Aldus was in close contact with the learned Venetian patrician and diplomat Bernardo Bembo (1433–1519) and his son Pietro. A well-known humanist, Pietro collaborated with Aldus and played a pivotal role in the edition of a number of classical and humanistic Greek, Latin and vernacular texts by providing ancient or authoritative manuscript exemplars. Pietro’s first Latin work, De Aetna, was also the first Latin literary text printed by Aldus. The text was a fictitious dialogue between the author and his father relating to Pietro’s trip to Mount Etna in Sicily during an eruption, while he was studying Greek with Konstantinus Lascaris in Messina.
The copy here shows authorial corrections and additions to the text: their hand matches Pietro’s in two fifteenth-century manuscripts of Horace’s Carmina originally in his father’s library and now in Cambridge libraries (MS CUL Dd.15.13 and MS King’s College 34, both also in this exhibition). In addition they were all included by Bembo in the second revised edition of his text published in 1530.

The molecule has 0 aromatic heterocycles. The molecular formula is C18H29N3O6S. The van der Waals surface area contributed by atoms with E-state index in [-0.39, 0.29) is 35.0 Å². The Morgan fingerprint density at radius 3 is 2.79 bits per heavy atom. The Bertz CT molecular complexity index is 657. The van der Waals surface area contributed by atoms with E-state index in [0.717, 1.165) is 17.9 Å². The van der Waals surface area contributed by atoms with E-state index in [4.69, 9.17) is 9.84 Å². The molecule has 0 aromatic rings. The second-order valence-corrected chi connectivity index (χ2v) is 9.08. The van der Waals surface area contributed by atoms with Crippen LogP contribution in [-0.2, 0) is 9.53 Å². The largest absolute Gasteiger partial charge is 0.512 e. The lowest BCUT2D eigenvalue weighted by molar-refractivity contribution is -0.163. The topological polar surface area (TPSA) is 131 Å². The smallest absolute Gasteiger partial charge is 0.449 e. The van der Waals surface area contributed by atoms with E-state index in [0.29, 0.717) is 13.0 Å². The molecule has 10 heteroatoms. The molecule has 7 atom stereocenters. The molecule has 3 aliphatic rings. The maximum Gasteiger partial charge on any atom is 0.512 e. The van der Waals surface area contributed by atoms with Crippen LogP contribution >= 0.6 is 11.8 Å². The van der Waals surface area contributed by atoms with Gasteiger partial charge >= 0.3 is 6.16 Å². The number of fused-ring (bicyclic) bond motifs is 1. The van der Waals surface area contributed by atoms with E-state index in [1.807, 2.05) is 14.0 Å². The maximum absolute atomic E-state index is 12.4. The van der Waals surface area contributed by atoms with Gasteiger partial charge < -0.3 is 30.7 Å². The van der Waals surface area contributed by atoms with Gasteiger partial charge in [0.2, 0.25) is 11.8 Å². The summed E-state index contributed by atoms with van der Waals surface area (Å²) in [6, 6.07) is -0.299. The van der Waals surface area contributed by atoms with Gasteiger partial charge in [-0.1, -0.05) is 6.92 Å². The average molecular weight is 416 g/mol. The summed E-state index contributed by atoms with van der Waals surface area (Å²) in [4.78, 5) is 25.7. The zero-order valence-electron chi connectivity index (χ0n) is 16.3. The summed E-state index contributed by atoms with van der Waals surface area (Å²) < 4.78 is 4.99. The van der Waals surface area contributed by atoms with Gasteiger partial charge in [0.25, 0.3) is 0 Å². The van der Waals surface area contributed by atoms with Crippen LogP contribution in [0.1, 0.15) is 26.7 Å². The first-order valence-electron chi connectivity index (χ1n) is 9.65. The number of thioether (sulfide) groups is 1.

Leaf C7 recto shows the insertion of the word “pater” [i.e. Bernardo] above line 15; a line in the space between lines 14 and 15 signals the insertion of a two-line addition to the text supplied in manuscript in the lower margin (now very faint): “neq[ue] enim puto huius ignarum rei tamq[uam] dormientem / spectatorem sic te ex eo spectaculo redijsse” [i.e. “because I didn’t imagine you returned from the spectacle like a dozing spectator, with no knowledge of it”]. The addition matches an authorial amendment that can be found on leaf B5 recto of the 1530 edition.
Inc.4.B.3.134, fol. C7 recto